Wednesday, March 31, 2010

Guest Post: Re: The Moral "das Ding"

Here it is in the rough;

The dichotomy seems to be between, in my estimation a false one, a priori notions or levels of productivity. A priori notions; which relate to concepts like the categorical imperative. Then questions of productivity (Social, economic, otherwise) relating to utilitarian or consequentialism, which still exist with abstractions filled in with a priori assumptions.

If we are to assume that the axiomatical understandings of moral structures exist under the pretext of economic productivity, for example, it is unhealthy for the economy of a civil society to create a general distrust amongst all the people by allowing murder to go unrecognized, this would undoubtedly cause a massive rupture in the fluidity of productive forces; no one is going to go to work and produce things if there exists a very real fear of getting killed the second they leave their home. But what if we turn this on its head? What if the threat of violence serves as the productive element of society? PRC serves as an example of this, if we are to assume a functioning and, for the most part, legitimate government structure is necessary to mediate the material relations between people; that a working economy cannot exist without a working government, can it not be stated that if we are to have at the foundation of any moral structure the issue of its productive and economic impacts, we then cannot condemn exploitation, state violence, corporate violence, corruption, etc. on moral grounds. The condemnation only exists within its speculative productive impacts, so were we to see that, in certain places, under certain regimes, where heavy exploitation brings in massive amounts of foreign capitol, we then are stripped of a moral argument against this practice because morality serves productivity.

It seems impossible to avoid filling in the spaces of abstraction without resorting to simplistic a priori estimations. A little something inside you that just tells you this is wrong or this is right. It is also seems impossible to avoid, without a God, to avoid postmodern speculations about how you define "good" and "bad". Hitchens I've noticed tends to fall into this trap, the only time when he debates theologians and his argument crumbles, when he makes a very categorical statement, "this behavior is evil!" to which the theologian then replies "Where do you draw your conclusion of what is evil and good without a God to lay out the very definitions for both?" Other than simply stating the source of it comes from a priori subjectivity, where do we have grounds to make such assumptions about the validity of moral statements (or indignations)? The Kantian notion of "duty" and the categorical imperative become the obvious and all too easy reply. Which, in my opinion, crumbles the instant someone recognizes that their categorical "duty" will undeniably lead to something destructive, that occasionally a space opens up where to lie seems completely morally justifiable. Thus, confusing the importance of which to attach ones moral compass to, "duty" or consequence, does morality lie in ones behavior and acts in accordance to duty or is it contingent on the outcome of amoral actions directed towards a moral outcome?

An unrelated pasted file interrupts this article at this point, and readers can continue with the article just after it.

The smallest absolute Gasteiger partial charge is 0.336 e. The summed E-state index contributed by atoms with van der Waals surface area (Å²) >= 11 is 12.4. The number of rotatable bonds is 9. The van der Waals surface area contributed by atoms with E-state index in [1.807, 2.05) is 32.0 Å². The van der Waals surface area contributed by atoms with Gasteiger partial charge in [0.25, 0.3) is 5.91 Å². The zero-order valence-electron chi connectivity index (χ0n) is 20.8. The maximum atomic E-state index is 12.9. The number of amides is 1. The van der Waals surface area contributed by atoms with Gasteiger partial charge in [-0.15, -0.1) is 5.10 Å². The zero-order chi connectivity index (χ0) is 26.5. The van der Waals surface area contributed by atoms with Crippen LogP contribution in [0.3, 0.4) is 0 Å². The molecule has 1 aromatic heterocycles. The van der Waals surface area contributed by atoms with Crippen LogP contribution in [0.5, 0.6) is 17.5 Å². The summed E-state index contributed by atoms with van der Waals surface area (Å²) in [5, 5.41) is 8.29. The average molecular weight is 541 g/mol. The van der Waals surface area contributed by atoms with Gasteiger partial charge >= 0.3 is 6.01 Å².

But similarly, consequentialism seems to require a level of immediacy. If the ends justify the means, and since there is no specific "duty" or categorical imperative which insures one is going to make the most utilitarian judgment, then it seems to me that the individual would then need a certain closeness to the outcome of the particularly morally driven behavior. A visible consequent of the action. Though, as the space expands; with the action driven by utilitarian speculation as the epicenter of this space, and the effects of this action go beyond the visible, unseen consequences of otherwise immoral behavior go unnoticed. Purchasing clothes that were made in sweatshops because you not purchasing it is not going to close the sweatshops anyways and it is economically smart on your part. The lack of a categorical imperative here rings loudly. If morality existed in action and not outcome, then duty dictates the behavior.

The trouble with the above is not the lack of understanding of morality, drawing from good ol' Witty here, but paradox in the human "understanding" or morality. It is a metaphysic, its understanding seems to be nothing more than a dialectic without a rational synthesis, its validity seems to lie in the capricious behavior of human beings. Part of it seems to me that Zizek's "materialist theology", while not satisfactory by any means, provides us enough space to say "genocide is wrong" "rape is wrong". We must engage with each other as if such a thing like morality actually did exist, while recognizing the subjectivity of it.

Beyond that, as unsatisfying and open-ended as all that was, my ideas of "morality" get stuck there, and I can't seem to push past it.


Wednesday, March 24, 2010

Guest Post: Hermit in Paris

Hermit In Paris, by Italo Calvino
2003, 255 pp.